There are some words which should be used only sometimes, or sometimes not at all. No, I’m not talking about swear words, I mean words that bore the reader to tears!
If you’re looking to add detail and engage your readers, make sure to avoid the following words.
Good and bad
‘Bad’ and ‘Good’ are two of the most boring words one can use. They are also very vague and do not describe very accurately. Actually, there are so many meanings for these words that they’re rarely used for accuracy at all.
‘Your essay was good’ – was it in an battle of good versus evil? An epic struggle like Star Wars? Or are you asking whether it behaved itself?
‘He is a bad kid’ – is that the boy’s nature? Was he created incorrectly? No, this is just a lazy way to describe the kid’s actions or motives. Instead, try to describe the exact things that the kid has done or what they think which is bad.
Look at the title of this post – I could have easily used the word ‘bad’ to describe the types of words I am talking about. Instead, I used the verb ‘avoid’. This carries all of the connotation of the inferior and vague language I go on to describe.
So, kick this lazy habit and avoid ‘good’ and ‘bad’ in your work.
This is clearly breaking the rules of interesting writing. Put simply, got/gotten/get offer very little description of the action taking place in your story.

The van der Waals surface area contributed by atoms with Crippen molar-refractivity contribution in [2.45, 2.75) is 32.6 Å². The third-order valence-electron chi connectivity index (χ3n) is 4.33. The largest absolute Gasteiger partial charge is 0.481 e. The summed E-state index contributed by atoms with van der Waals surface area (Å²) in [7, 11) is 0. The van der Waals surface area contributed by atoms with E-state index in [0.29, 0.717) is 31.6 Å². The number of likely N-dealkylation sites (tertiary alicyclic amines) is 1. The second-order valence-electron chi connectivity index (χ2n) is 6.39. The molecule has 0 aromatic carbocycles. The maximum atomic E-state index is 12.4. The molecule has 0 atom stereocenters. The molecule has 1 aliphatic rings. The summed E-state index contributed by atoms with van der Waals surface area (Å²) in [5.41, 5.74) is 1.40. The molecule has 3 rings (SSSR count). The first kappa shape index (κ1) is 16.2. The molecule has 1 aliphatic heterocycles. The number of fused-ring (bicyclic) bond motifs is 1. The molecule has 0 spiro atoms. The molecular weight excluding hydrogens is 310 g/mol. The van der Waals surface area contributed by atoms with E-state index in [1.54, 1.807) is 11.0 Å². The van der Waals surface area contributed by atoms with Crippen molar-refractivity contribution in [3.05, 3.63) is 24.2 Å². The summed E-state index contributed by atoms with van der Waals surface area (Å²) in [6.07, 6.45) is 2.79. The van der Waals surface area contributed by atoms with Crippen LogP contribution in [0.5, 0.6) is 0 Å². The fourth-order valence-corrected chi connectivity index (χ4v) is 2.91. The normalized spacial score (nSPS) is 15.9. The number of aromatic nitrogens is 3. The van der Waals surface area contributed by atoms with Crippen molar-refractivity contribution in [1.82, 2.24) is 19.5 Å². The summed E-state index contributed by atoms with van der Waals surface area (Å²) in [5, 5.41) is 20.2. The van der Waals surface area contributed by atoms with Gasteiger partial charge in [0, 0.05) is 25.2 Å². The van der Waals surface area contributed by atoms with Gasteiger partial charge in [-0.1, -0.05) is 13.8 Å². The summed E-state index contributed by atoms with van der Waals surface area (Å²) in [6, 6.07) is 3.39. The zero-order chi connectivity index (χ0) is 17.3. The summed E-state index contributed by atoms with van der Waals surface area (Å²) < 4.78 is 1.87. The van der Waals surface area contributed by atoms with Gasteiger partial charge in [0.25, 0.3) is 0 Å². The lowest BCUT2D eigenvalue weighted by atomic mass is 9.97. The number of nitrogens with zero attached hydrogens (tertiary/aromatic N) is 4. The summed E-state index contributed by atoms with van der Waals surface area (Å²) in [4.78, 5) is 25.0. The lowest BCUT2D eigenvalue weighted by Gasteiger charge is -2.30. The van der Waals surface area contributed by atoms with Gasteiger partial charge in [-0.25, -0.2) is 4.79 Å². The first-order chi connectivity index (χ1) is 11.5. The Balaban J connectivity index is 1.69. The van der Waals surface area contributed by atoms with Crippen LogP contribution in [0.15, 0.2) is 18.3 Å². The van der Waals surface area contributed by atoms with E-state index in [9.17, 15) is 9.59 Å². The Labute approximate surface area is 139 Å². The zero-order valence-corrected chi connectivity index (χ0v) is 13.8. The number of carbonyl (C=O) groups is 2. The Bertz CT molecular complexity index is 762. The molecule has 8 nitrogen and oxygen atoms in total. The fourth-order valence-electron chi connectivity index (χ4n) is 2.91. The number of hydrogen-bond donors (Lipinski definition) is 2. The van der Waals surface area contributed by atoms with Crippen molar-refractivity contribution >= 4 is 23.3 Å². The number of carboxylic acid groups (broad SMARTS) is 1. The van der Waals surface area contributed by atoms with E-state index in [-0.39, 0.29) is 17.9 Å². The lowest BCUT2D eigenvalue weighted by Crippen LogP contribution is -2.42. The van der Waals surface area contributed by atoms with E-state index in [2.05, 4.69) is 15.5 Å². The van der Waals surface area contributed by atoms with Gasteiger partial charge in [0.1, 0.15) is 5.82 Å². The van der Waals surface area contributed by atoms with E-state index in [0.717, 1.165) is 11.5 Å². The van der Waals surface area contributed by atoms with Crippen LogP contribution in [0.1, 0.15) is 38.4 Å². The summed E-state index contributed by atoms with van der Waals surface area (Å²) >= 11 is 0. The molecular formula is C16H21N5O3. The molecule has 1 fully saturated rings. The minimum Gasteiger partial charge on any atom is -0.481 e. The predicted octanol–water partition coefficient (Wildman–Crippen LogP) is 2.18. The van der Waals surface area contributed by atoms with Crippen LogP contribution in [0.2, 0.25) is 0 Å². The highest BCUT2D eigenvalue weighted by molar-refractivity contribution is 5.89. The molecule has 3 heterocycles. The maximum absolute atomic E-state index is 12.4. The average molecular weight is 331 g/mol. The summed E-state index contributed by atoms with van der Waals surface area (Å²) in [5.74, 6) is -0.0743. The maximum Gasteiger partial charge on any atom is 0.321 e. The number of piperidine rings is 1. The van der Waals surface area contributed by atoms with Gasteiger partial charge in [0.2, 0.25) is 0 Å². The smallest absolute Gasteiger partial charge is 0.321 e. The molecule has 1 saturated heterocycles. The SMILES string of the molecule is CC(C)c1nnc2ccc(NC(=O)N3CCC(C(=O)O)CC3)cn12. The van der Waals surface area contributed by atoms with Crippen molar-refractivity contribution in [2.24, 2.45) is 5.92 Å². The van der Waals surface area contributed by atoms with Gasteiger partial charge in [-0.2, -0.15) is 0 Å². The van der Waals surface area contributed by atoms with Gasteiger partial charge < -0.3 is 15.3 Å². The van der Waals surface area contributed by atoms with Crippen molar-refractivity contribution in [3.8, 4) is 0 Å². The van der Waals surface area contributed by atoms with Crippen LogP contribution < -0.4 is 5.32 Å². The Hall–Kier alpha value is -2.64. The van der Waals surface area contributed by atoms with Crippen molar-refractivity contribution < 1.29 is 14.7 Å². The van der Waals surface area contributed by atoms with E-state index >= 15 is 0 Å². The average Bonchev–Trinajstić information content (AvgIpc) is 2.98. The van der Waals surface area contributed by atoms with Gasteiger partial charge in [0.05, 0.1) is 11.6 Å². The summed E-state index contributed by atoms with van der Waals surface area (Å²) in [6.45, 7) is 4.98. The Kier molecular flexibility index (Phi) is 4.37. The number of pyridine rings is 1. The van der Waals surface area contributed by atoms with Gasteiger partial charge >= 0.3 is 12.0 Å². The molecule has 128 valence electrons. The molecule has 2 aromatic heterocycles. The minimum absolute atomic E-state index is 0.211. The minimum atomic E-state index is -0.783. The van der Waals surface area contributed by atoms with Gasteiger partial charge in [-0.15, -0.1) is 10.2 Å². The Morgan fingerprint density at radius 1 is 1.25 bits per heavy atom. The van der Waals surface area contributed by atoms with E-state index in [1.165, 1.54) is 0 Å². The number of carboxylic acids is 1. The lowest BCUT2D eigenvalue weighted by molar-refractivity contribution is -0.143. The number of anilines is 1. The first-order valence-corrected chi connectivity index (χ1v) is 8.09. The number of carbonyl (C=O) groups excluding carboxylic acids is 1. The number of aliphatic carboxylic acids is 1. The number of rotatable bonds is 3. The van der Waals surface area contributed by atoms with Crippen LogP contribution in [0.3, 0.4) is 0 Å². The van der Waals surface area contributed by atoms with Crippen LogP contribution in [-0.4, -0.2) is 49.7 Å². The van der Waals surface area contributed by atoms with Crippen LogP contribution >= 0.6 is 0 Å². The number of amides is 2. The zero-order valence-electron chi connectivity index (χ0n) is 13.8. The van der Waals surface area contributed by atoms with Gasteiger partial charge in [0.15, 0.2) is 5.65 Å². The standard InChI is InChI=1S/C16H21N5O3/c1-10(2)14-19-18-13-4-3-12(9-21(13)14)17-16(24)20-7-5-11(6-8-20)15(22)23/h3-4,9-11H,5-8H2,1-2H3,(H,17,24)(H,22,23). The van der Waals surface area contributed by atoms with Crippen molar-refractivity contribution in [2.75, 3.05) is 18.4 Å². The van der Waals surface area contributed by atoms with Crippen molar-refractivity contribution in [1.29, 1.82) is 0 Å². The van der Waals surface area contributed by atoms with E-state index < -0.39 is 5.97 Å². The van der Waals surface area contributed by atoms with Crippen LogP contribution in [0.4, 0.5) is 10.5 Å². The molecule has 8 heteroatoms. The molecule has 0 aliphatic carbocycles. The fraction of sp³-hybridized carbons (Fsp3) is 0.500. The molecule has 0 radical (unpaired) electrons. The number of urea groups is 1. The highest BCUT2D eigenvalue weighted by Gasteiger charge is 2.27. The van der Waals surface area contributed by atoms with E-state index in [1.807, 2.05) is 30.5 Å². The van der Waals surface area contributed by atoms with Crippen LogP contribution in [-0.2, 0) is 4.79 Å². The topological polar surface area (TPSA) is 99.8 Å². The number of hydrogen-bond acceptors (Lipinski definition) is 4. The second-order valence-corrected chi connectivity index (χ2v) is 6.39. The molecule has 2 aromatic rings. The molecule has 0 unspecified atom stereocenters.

Take the following examples…
- “Did you get given your spelling words?”
Instead, substitute: ‘receive’ for ‘get given’. Did you receive your spellings word?
Ah, much better.
- “I got given a spade.”
This one is just pure yukky. Substitute: ‘was’ for ‘got’. I was given a spade.
- “Have you gotten a ticket to the concert?”
You see how vague this is? How was the ticket obtained? Magic? No.
Substitute: ‘bought’ for ‘gotten’. Have you bought your ticket?
What do you mean by ‘weird’?
1. The thing is strange to me. I am not used to it.
2. The thing is unacceptable, non-standard.
3. The thing is eerie or supernatural or extra-terrestrial.
Clearly, this word is used in too many ways. You can’t just leave this word dangling and rely on your reader understanding what you mean.
Focus on the features of the thing which make it unusual. Describe these and use key adjectives to show the reader that the thing is weird.
The creature shifted sideways, it’s legs a tangle, knees buckling unnaturally, its eyes gleaming.
In the above example, I could have said that “the creature looked weird”, but this would be doing an injustice to how horrific and disturbing the creature really is. I picked a couple of key features (legs/knees and eyes) and described its movement. These are the things which make my creature “weird”.
Now here’s one we use all the time. I’ve even used it in this post (see above). So am I breaking my own rules? Maybe.
Let’s check it out.
“The author does some things which are harmful to their case”.
“Things are tough right now.”
The examples above rely on the author going on to describe what they mean by “things”. If the author just leaves it as it is, then it is far too vague.
“Things” is often used to give a general answer without revealing detail. This is handy at times, but you need to be careful about this one in your writing.
In creative writing, and especially for students doing their school work, you should aim for clear description.
Remember: be specific, be accurate.
So, hopefully you have “gotten” some “good” rules for avoiding “bad” language in your “weird” writing and “things”.
Learn how to write a short autobiographical story here… How to Write a Vignette